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Jeanne Bliss began her career at Lands’ End where she reported to founder Gary Comer and the company’s executive committee, ensuring that in the formative years of the organization, the company stayed focused on its core principles of customer and employee focus. She was the first leader of the Lands’ End Customer Experience. In addition to Lands’ End, she has served Allstate, Microsoft, Coldwell Banker Corporation and Mazda Corporations as its executive leading customer focus and customer experience. Jeanne has helped achieve 95% retention rates across 50,000 person organizations, harnessing businesses to work across their silos to deliver a united and deliberate experience customers (and employees) want to repeat. Jeanne now runs CustomerBliss (http://www.customerbliss.com), an international consulting business where she coaches executive leadership teams and customer leadership executives on how to put customer profitability at the center of their business, by getting past lip service; to operationally relevant, operationally executable plans and processes. Her clients include Johnson & Johnson, TD Ameritrade, St. Jude’s Children’s Hospitals, Bombardier Aircraft and many others. Her two best-selling books are Chief Customer Officer: Getting Past Lip Service to Passionate Action and I Love You More than My Dog: Five Decisions that Drive Extreme Customer Loyalty in Good Times and Bad. Her blog is http://www.ccocoach.com She is Co-founder of the Customer Experience Professionals Association. www.cxpa.org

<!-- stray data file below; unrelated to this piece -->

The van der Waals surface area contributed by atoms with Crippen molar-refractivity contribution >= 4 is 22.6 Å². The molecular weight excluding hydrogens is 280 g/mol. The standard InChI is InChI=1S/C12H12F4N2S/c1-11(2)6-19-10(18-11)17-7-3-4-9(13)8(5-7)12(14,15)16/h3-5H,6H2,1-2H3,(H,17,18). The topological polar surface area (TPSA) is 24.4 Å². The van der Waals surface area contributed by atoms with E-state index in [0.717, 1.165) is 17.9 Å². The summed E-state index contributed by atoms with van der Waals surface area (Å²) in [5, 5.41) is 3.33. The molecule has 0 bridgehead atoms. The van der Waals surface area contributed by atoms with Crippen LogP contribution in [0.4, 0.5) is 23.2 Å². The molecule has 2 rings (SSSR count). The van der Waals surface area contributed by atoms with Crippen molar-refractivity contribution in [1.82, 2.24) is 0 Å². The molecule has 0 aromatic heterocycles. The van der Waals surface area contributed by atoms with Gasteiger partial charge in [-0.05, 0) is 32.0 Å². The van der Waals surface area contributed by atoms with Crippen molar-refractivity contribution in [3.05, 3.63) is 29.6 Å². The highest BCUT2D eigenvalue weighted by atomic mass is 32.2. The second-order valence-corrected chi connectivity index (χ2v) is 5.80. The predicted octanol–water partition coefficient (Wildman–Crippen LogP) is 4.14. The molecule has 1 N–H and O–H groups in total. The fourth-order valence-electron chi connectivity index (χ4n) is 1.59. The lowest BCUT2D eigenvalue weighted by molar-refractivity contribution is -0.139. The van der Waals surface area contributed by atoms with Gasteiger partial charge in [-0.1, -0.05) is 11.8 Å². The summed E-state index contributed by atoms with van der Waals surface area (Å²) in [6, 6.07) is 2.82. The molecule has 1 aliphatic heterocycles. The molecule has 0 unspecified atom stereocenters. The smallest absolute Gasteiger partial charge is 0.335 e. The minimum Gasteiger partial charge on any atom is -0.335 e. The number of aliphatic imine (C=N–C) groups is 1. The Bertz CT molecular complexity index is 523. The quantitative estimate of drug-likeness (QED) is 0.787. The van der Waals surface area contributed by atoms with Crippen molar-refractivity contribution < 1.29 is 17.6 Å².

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  • by Chief Alchemist Fri Oct 1, 2010 via blog

    Amen! You hit all the highlights: empathy, authenticity and culture.

  • by Elaine Fogel Fri Oct 1, 2010 via blog

    As always, Jeanne, you are the mistress of customer service excellence! Great advice about walking in customers' shoes. In your example, the target segment is fairly homogeneous. What's your advice to companies with a variety of market segments?

  • by Jeanne Bliss Fri Oct 1, 2010 via blog

    Hi Elaine,
    This is a great question. And even more important to companies whose customers aren't so close to them.

    We have been creating a specific series of activities for folks recently we're calling simply "Be a Customer." What we do is break the purchase, service and relationship experiences down into the series of tasks we expect our customers to go through with us -- then assign them to employees to go through them.

    For example; register on your site, try to fill out a claim form, call to ask for service then wait until the person arrives, etc. We sometimes then put up boards around the company for folks to write in what they experienced, or talk about that information in daily huddles.

    The point is to take people out from behind their task lists and to start talking about customer experiences and to understand what they are going through. You need to live (or understand) your customers' lives to serve their lives!'

  • by David mount Mon Oct 4, 2010 via blog

    Well written and well said. If customer servcie is not focused on building partnerships the business will struggle to grow. The key to the future is reaching a relational connection and growing the unique qualities of each person we deal with. products don't make a business people do. You and me, buy from they and them... Thanks for the great article I love the stats. Good Job!

  • by Jeanne Bliss Tue Oct 5, 2010 via blog

    David, Thanks for your feedback. It is a consistent common denominator of the "beloved" companies that they are deliberate about understanding their customers' lives and making sure that employees regularly experience things as their customers do. Too few companies make this part of their DNA. Such a simple thing to commit to, don't you think?

    Jeanne